There is a common sentiment among writers that ‘Vanity Press’ publishers are scammers that prey on the uninformed and desperate because they require authors to pay for their services. The sentiment appears to be that there is no value in ‘being published’ in and of itself—that what really matters is the book gets attention from professional editors and meets sales targets, which is the service a traditional publisher offers. This article examines whether this sentiment is really accurate.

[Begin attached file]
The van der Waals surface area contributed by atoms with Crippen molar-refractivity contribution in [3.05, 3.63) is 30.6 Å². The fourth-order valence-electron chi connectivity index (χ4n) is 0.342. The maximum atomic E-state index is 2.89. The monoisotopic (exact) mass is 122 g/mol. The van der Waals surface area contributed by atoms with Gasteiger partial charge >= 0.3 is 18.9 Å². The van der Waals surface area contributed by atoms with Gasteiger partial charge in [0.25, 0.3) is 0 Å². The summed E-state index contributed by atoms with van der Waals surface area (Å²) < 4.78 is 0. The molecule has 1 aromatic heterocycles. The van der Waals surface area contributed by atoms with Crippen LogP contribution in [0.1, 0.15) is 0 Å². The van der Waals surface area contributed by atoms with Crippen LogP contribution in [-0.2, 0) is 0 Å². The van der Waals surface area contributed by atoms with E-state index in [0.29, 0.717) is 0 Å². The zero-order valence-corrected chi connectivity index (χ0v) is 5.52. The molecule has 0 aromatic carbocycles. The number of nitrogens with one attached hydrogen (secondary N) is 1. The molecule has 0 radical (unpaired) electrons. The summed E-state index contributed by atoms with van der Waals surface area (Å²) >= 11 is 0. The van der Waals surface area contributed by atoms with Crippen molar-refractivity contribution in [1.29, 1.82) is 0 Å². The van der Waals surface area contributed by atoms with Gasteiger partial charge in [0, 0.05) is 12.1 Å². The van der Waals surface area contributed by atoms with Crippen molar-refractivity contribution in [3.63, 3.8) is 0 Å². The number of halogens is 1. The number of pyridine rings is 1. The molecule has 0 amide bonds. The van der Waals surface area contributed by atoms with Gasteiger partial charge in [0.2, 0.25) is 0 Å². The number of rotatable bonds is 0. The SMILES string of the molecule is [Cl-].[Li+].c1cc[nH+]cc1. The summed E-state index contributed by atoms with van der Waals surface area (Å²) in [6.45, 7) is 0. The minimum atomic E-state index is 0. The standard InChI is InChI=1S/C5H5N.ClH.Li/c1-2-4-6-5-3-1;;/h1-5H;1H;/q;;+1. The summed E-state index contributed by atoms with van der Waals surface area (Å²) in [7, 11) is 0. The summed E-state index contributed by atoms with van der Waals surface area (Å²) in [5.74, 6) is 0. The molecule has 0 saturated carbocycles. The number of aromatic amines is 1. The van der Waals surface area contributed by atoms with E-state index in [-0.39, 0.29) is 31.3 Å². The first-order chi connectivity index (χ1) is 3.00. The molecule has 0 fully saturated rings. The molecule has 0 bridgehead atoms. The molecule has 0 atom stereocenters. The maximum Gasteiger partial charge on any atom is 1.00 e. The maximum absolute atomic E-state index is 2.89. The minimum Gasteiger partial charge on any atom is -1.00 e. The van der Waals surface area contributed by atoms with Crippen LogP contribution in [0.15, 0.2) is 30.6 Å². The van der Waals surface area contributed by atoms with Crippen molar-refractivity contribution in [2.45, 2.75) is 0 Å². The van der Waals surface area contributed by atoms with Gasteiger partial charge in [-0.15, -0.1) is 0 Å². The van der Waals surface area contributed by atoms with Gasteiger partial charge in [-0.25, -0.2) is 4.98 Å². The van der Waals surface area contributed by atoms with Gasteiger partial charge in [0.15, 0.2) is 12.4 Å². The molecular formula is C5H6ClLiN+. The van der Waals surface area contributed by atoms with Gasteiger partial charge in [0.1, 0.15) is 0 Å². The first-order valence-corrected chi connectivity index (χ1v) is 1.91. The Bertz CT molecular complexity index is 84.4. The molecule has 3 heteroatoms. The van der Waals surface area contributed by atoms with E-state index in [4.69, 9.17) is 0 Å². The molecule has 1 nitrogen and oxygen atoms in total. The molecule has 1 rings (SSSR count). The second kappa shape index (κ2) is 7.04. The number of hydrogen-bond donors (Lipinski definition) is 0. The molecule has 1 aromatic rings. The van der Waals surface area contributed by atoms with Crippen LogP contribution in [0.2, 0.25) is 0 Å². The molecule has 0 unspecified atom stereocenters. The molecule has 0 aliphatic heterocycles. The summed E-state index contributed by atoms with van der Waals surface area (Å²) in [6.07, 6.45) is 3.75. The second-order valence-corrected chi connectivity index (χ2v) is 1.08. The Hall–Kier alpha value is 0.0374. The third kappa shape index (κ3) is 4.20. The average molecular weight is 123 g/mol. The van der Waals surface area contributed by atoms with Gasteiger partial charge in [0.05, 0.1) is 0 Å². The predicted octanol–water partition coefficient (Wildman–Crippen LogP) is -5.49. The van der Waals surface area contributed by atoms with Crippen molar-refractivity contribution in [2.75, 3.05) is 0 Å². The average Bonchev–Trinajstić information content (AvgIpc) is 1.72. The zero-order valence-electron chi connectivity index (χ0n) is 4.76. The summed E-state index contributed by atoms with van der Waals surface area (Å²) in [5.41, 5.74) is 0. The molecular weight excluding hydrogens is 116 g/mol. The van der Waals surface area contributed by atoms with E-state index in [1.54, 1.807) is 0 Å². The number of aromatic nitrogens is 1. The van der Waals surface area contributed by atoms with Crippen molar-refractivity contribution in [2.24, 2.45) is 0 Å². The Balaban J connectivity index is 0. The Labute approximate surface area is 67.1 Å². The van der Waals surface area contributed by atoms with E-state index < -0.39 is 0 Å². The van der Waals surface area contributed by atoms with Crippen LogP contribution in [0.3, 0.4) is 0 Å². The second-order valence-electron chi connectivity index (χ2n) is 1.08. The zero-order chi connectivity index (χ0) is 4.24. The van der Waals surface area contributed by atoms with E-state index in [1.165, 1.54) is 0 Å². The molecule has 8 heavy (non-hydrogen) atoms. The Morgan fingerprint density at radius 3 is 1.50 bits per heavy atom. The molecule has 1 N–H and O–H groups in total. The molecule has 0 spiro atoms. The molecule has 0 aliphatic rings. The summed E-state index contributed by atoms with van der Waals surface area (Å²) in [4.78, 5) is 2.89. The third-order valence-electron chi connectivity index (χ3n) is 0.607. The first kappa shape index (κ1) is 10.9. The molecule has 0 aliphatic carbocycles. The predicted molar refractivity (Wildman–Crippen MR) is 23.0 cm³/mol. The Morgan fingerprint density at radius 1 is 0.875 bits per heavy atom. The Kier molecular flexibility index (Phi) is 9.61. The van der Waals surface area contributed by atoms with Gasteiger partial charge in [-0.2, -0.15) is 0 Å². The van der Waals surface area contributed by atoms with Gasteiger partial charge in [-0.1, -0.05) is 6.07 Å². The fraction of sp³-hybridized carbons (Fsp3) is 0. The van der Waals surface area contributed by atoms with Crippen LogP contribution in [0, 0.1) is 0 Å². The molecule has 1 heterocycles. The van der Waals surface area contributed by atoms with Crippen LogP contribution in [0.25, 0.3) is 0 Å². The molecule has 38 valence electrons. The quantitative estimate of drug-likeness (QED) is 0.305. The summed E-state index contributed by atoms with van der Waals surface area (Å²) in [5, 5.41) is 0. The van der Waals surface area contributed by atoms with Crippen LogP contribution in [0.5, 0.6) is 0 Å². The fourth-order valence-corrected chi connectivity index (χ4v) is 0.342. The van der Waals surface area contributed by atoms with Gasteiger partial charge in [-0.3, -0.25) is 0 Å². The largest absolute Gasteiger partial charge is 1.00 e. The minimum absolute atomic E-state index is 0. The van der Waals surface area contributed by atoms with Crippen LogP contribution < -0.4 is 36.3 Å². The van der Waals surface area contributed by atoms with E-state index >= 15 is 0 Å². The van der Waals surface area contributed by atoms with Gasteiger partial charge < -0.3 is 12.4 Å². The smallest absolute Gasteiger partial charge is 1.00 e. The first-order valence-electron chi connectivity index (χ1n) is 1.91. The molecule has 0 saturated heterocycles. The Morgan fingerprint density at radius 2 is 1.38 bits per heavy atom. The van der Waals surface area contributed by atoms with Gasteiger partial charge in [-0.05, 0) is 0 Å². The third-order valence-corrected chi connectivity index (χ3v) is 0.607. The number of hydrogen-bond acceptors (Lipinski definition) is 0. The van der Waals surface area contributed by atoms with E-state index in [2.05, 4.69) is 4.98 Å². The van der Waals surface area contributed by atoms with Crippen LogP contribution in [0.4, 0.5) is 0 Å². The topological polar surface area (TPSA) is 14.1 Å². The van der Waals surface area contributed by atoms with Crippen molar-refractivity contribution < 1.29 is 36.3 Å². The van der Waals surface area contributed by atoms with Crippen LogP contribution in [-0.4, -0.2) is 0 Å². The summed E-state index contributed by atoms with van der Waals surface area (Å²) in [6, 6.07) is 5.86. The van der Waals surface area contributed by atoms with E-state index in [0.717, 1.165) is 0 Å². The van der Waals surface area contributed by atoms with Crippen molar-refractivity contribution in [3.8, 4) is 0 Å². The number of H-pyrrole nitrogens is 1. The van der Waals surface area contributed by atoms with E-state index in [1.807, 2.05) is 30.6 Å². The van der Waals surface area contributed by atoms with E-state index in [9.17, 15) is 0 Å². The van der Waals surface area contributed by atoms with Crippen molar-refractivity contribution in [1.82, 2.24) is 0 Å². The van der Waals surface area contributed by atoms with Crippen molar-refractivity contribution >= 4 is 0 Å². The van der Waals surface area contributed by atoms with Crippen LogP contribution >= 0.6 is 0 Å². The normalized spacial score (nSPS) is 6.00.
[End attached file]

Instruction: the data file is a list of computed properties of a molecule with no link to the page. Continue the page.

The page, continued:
As a long-time user of Windows and macOS, I've long felt that these systems continually get in my way and slow me down. Windows has its own flaws, but I want to pick on macOS, because it's remarkably similar to GNOME without being nearly as usable, coherent, or efficient. Options are often taken away from you and hidden in obscure locations, or otherwise completely disabled. macOS is very opinionated, as all great desktops are, but I think you'll agree with me that at least some of the decisions are poorly thought-out or limiting for no good reason. Some, even, are relics of a different century that have never been rethought. While I have tried to do things the way Apple thinks I should, I don't think I'll ever be able to call it efficient or powerful—not in the same way I feel GNOME is. Some things simply can't be mended, even if they are seemingly trivial. There are certainly nice things about the desktop not present in Windows, but there are issues not present on GNOME that continue to eat away at me.